sam cleasby sexualising disability

Sexualising disability or normalising life with an illness?

As my photographs of an old photo shoot with my stoma have gone viral last week, I have been subject to a few comments about sexualising disability (and some just telling me that ostomies are gross and I should put it away, but that is a WHOLE other story!!!) and I wonder am I guilty of that?

The short answer is fuck yeah! And you know why?  Because my sexuality, my femininity and the person I am didn’t get removed along with my colon.  The long answer is about how disability is seen in our society and also how women are viewed in society.

In 2013 when I had my colectomy and an ileostomy formed, I did what we all do in times of uncertainty and I googled it.  What I found were some great charities such as Crohns and Colitis UK and I A Support, but what I wanted was a personal story, something that I could relate to.

Looking at images was even worse, there were either terrifying images of stomas that were infected or prolapsed or photographs of smiling old ladies… Nothing that I saw helped me, it frightened me, upset me and made me feel that life as I knew it was over.

And that is why a month or so after my surgery, I made the decision to have some photographs taken.  It helped that I lived with a super talented photographer! I wanted some images that represented ME.  The person I was before and the person I wanted to find under my scars, dressings and emotional pain.  I knew I was under there somewhere, and the camera helped me find myself again.

When I saw the photos I was so overwhelmed.  I saw some great images of me.  And then my ostomy.  It made me realise that I was still me, that my stoma was such a small part of me and all the other characteristics were still there.  It empowered me to speak out more, to share my photos and share my story.  And to this day, I tell you now, I am DAMN proud of every one.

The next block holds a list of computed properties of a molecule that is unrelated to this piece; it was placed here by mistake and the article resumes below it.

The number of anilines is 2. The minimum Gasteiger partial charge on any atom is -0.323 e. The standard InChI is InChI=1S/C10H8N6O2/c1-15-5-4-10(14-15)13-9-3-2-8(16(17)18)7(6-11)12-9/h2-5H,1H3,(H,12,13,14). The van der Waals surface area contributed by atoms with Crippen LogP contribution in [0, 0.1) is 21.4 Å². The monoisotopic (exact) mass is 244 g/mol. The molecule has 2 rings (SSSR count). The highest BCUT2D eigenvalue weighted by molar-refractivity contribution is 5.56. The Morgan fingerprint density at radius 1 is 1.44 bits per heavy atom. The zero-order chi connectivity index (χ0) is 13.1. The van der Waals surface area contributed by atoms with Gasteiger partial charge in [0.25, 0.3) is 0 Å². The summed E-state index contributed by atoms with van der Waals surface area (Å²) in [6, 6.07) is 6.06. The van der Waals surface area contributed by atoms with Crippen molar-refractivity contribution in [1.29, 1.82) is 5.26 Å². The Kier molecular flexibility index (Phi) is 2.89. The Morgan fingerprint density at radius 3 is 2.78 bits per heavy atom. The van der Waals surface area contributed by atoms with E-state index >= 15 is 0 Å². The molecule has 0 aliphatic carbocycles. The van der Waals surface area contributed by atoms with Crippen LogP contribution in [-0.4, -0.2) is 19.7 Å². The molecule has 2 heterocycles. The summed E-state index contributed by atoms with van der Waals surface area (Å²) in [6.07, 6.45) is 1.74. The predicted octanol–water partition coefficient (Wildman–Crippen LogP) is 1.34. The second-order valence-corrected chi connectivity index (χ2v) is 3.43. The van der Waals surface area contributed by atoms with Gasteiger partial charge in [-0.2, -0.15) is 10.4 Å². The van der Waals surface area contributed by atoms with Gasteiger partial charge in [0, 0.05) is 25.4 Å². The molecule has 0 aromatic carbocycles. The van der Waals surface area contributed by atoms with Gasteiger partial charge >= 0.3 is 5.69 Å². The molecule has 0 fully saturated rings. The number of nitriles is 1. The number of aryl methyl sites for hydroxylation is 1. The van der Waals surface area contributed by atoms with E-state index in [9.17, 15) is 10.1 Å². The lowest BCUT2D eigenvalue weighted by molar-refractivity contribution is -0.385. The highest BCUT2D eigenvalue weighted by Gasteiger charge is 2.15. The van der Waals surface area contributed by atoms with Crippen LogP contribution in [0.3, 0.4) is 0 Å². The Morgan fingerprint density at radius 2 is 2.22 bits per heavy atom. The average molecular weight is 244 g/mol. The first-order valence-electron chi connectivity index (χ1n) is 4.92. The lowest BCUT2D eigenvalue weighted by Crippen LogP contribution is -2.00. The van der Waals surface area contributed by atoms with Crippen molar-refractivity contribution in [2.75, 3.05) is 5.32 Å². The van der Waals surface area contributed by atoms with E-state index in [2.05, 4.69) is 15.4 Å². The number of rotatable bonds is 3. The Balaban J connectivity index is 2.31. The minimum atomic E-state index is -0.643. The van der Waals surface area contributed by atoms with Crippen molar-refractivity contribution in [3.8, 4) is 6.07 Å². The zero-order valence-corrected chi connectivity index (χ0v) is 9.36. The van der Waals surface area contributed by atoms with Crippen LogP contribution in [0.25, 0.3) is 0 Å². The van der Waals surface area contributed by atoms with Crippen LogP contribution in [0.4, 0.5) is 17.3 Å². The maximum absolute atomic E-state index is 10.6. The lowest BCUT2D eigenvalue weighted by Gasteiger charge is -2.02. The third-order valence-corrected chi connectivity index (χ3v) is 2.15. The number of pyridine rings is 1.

ostomy photoshoot sexy ileostomy 50s pin up photo shoot so bad ass sam cleasby

People like to say that I did this for Facebook likes, for twitter followers or to boost my blog stats.  And I suppose they are right.  I share all my images because I want to reach as many people as I can who are feeling lost in their illness, who feel that the world has forgotten who they are and only sees their disability, to the people who want to know that life goes on after ostomy surgery.  I want to help as many people as I can and if sharing my images does that then bloody go me!

I would also like to point out that there are HUNDREDS of photos on this site and only a handful are what anyone could consider ‘sexualised’.  I wouldn’t say I sexualise my disability, I would say I normalise it.  I show photographs from every part of my life, there are photos of me playing with the chickens, hanging out with my kids, with my husband, my mum, in gym gear, at the beach… I show all parts of my life because my illness and my disability do not change all those parts of me.

I know that my audience feel that I help raise the profile of the diseases, that I support many and that I inspire others to speak out and to be brave.  I know this because they tell me so and I have to laugh at those who think this is simply an ego trip or a numbers boost!!

stoma ileostomy femininity black and white photography creative shoot

I don’t prescribe getting your hoo-hoos out to anyone, I do not suggest that taking your clothes off for a photograph is for everyone, in the same way that body building, dancing or wearing a bikini isn’t for everyone.  What I do talk about it self love.  I talk about body confidence and in taking positive steps to you living a happy, fulfilled life.  The path to this is different for everyone, for me as a photographer and a photographer’s wife it was through imagery.  I would have done EXACTLY the same shoots beforehand.

If I choose to show my sexuality alongside my disability and you don’t like this, then I suggest you click away, go look at a different site, or even better go read a book, talk to someone or make someone happy!  If my sexuality makes you feel uncomfortable, then please step away. It’s fine, honest!

But don’t slut shame me.  Don’t belittle my plight to make a difference in the world by judging me on the images that show my undercrackers.  It is so easy to use a woman’s body against them, to suggest that any showing of flesh is in some way a dart in the heart of feminists everywhere, to imagine that my professionalism is affected in any way by an image that shows my stoma.

I am a feminist in that I believe in equality for men and women, it is odd isn’t it that when we see the semi-naked photographs of men that there is no backlash, no one suggesting they are belittling the campaign by showing their bodies, yet when women do it, we are subjected to judgment and mocking.